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The plain black raven is far removed from the ordinary

By Blane Klemek

I just read a story about a little girl somewhere in England that receives little gifts from crows that she feeds daily handouts to. The crows evidently leave her (in kind perhaps?) with an array of objects. These objects range anywhere from tiny colorful trinkets that the crows manage to find like earrings and colorful bits of plastic and other items, to things like tiny bolts and nuts to shiny pebbles and smooth colored glass and much, much more.

The little girl has even gone to the extent of cataloging her little gifts into plastic bags — item by item — and carefully denoting what is inside each bag, the date, time of day, and so on. She has amassed an impressive and very interesting collection of corvid collectibles.

It’s no secret that members of the crow family, Corvidae, enjoy carrying around various objects that they find. Some have gone as far as stealing items they find. The gray jay, for example, which is also known as “camp robber” are bold corvids that are notorious thieves in and around wilderness encampments.

Another corvid, a favorite of mine, and the subject of this week’s “wildlife weekly”, has a penchant for collecting things, too. In fact, just a short time ago while traveling on U.S. Highway 2 east of Cass Lake, Minnesota, I observed a single raven alongside the road with a curious looking object at its feet.

As I approached the bird from inside my car, the bird suddenly flushed into the air carrying the object firmly in its beak. It was then that I identified the item: a super-sized McDonald’s soda pop cup. I could clearly see as the bird flew to the safety of the nearby forest that the pop cup still had its lid securely in place with a long white straw sticking out of it. The comical corvid made me laugh out loud.

Ravens are the largest North American corvid — a full two-feet in length from the tip of its beak to the end of its tail. Related to crows, magpies, and jays, ravens share a similar trait with all its relatives: high intelligence. And of these kin and other birds, ravens are thought to be the most intelligent of them all.

A raven’s size is notable and some people mistake the bird from the distance, especially when silhouetted against the sky, for a hawk or eagle. Indeed, an adult raven’s wingspan measures about 4 1/2 feet across. When compared to its look-alike cousin the American crow, ravens are notably larger. Still, telling the two species apart from one another is never a cinch. But there are a few physical differences.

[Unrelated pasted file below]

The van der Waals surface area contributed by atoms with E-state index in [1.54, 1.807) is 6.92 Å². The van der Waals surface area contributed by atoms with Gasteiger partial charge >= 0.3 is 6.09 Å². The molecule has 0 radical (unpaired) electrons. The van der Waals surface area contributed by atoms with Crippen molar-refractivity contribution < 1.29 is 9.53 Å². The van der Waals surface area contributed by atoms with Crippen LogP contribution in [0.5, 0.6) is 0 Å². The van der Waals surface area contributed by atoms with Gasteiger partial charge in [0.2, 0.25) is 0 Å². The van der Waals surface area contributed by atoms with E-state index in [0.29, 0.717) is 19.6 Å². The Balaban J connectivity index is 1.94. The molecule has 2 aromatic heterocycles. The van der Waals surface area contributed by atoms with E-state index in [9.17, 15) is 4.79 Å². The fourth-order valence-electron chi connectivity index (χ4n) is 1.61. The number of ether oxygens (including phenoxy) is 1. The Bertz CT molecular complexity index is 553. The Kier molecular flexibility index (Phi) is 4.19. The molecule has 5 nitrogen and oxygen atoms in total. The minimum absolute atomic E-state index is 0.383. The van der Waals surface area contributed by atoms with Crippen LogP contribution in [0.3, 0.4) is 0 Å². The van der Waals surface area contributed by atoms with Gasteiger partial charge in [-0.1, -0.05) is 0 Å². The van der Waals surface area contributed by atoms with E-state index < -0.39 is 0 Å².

The tail of this two-plus pound bird is longer than a crow’s and more wedge-shaped as well. A raven’s bill is heavier and longer, too. And ravens have a “rougher” appearance than the sleek looking crow. Feathers on the throats of adult ravens are shaggy while a crow’s appear smooth.

Natural opportunists, ravens eat almost anything. From berries, nuts, seeds, and insects to road-killed animals and garbage, their resourcefulness is well known. For instance, ravens have learned that road and railways are veritable smorgasbords. The birds will travel miles and miles flying above these thoroughfares in search of carrion and other food.

It’s believed that ravens form lifelong pair-bonds with their mates. Like bald eagles, ravens perform annual aerial courtship displays to strengthen these important bonds. Various vocalizations accompanying airborne dives are major parts of these mating rituals.

To mention further the raven’s extraordinary sounding vocalizations, it is often written that anywhere from 15 to 33 categories of vocalizations have been described. Although variations of some basic calls are detectable amongst individual birds, including dialects of ravens found in different geographic regions, the meaning of most raven vocalizations has been determined. 

Ravens produce distinct calls that mean specific things. For example, the language of ravens includes territorial calls, as well as chasing, comforting, and alarm calls, to name some. There are non-vocal types of communication, too. Bill popping and wing whistles are frequently produced by ravens in flight as they engage in courtship, play, or defense of territories

By early spring four to seven eggs are laid in a stick-nest that the pair builds together. The female raven incubates the eggs for about 20 days, at which time the chicks hatch. Both parents then care for the hatchlings until the nestlings fledge.

Native American creation stories involving ravens abound throughout the continent where the birds are known to inhabit. Native people from the Pacific Northwest credit ravens with creating the heavens and earth, food, and water to drink. Ravens are often regarded as tricksters, similar to coyotes, but more audacious and cunning.

Even in England, at the Tower of London, an old castle on the banks of the Thames River, ravens are reared and cared for by “Ravenmasters” in order to protect the tower from collapsing. Legend has it that if ravens are not kept at the famous tower, “...the great White Tower will crumble and a terrible disaster shall befall England.” Moreover, the British government sanctions the practice and provides the necessary funding to keep the ravens present at the tower. 

Indeed, though modestly dressed in plain black plumage, ravens are far removed from the ordinary. Blessed with a language unrivaled in the animal kingdom, these highly unique and intelligent birds communicate, and — as I learned firsthand — carry around with them objects just like gift-bearing crows from England can do as we get out and enjoy the great outdoors.

(Klemek is a DNR Wildlife Manager. You can contact him at